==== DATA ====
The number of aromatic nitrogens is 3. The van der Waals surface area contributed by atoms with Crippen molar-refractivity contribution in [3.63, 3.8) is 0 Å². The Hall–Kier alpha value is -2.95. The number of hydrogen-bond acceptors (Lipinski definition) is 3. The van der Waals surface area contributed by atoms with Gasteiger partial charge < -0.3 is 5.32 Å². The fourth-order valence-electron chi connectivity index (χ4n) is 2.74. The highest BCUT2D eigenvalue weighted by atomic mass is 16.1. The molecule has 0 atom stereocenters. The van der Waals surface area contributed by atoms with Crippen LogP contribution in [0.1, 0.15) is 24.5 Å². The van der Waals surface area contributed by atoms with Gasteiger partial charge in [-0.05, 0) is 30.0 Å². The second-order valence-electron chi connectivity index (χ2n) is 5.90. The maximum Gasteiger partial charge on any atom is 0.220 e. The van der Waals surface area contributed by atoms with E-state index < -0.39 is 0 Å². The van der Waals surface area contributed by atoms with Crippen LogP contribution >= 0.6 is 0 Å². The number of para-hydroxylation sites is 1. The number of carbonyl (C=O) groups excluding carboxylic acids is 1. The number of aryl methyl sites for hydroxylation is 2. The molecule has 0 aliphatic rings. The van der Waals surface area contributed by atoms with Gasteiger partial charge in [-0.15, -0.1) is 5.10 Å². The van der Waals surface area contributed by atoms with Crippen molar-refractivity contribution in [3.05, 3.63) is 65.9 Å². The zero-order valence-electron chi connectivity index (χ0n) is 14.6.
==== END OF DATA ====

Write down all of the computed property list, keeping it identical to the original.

The number of aromatic nitrogens is 3. The van der Waals surface area contributed by atoms with Crippen molar-refractivity contribution in [3.63, 3.8) is 0 Å². The Hall–Kier alpha value is -2.95. The number of hydrogen-bond acceptors (Lipinski definition) is 3. The van der Waals surface area contributed by atoms with Gasteiger partial charge < -0.3 is 5.32 Å². The fourth-order valence-electron chi connectivity index (χ4n) is 2.74. The highest BCUT2D eigenvalue weighted by atomic mass is 16.1. The molecule has 0 atom stereocenters. The van der Waals surface area contributed by atoms with Crippen LogP contribution in [0.1, 0.15) is 24.5 Å². The van der Waals surface area contributed by atoms with Gasteiger partial charge in [-0.05, 0) is 30.0 Å². The second-order valence-electron chi connectivity index (χ2n) is 5.90. The maximum Gasteiger partial charge on any atom is 0.220 e. The van der Waals surface area contributed by atoms with E-state index < -0.39 is 0 Å². The van der Waals surface area contributed by atoms with Crippen LogP contribution >= 0.6 is 0 Å². The number of para-hydroxylation sites is 1. The number of carbonyl (C=O) groups excluding carboxylic acids is 1. The number of aryl methyl sites for hydroxylation is 2. The molecule has 0 aliphatic rings. The van der Waals surface area contributed by atoms with Gasteiger partial charge in [-0.15, -0.1) is 5.10 Å². The van der Waals surface area contributed by atoms with Crippen molar-refractivity contribution in [3.05, 3.63) is 65.9 Å². The zero-order valence-electron chi connectivity index (χ0n) is 14.6.